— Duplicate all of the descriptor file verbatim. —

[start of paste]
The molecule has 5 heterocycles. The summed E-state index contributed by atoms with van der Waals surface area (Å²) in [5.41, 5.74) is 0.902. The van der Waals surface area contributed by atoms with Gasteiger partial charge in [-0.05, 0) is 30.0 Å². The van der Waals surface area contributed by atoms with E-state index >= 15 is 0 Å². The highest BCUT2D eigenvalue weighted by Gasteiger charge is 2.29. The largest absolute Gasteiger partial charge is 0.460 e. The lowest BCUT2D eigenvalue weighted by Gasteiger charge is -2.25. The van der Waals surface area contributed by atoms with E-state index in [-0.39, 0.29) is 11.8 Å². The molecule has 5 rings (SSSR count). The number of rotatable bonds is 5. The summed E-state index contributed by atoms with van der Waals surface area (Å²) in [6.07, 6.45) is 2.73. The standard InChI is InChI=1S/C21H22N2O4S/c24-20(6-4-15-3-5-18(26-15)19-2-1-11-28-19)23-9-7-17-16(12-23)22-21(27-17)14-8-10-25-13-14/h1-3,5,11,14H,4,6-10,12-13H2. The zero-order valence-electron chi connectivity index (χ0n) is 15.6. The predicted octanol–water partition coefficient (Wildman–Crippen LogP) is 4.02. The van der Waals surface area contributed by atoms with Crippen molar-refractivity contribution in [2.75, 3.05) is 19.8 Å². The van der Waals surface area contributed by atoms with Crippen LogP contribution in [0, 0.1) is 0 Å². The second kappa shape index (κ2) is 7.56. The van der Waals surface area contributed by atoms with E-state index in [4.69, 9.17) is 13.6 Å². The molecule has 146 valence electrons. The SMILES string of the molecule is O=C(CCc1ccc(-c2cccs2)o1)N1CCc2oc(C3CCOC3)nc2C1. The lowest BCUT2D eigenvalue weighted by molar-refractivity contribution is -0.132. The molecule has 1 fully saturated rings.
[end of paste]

The molecule has 5 heterocycles. The summed E-state index contributed by atoms with van der Waals surface area (Å²) in [5.41, 5.74) is 0.902. The van der Waals surface area contributed by atoms with Gasteiger partial charge in [-0.05, 0) is 30.0 Å². The van der Waals surface area contributed by atoms with E-state index >= 15 is 0 Å². The highest BCUT2D eigenvalue weighted by Gasteiger charge is 2.29. The largest absolute Gasteiger partial charge is 0.460 e. The lowest BCUT2D eigenvalue weighted by Gasteiger charge is -2.25. The van der Waals surface area contributed by atoms with E-state index in [-0.39, 0.29) is 11.8 Å². The molecule has 5 rings (SSSR count). The number of rotatable bonds is 5. The summed E-state index contributed by atoms with van der Waals surface area (Å²) in [6.07, 6.45) is 2.73. The standard InChI is InChI=1S/C21H22N2O4S/c24-20(6-4-15-3-5-18(26-15)19-2-1-11-28-19)23-9-7-17-16(12-23)22-21(27-17)14-8-10-25-13-14/h1-3,5,11,14H,4,6-10,12-13H2. The zero-order valence-electron chi connectivity index (χ0n) is 15.6. The predicted octanol–water partition coefficient (Wildman–Crippen LogP) is 4.02. The van der Waals surface area contributed by atoms with Crippen molar-refractivity contribution in [2.75, 3.05) is 19.8 Å². The van der Waals surface area contributed by atoms with Crippen LogP contribution in [0, 0.1) is 0 Å². The second kappa shape index (κ2) is 7.56. The van der Waals surface area contributed by atoms with E-state index in [4.69, 9.17) is 13.6 Å². The molecule has 146 valence electrons. The SMILES string of the molecule is O=C(CCc1ccc(-c2cccs2)o1)N1CCc2oc(C3CCOC3)nc2C1. The lowest BCUT2D eigenvalue weighted by molar-refractivity contribution is -0.132. The molecule has 1 fully saturated rings.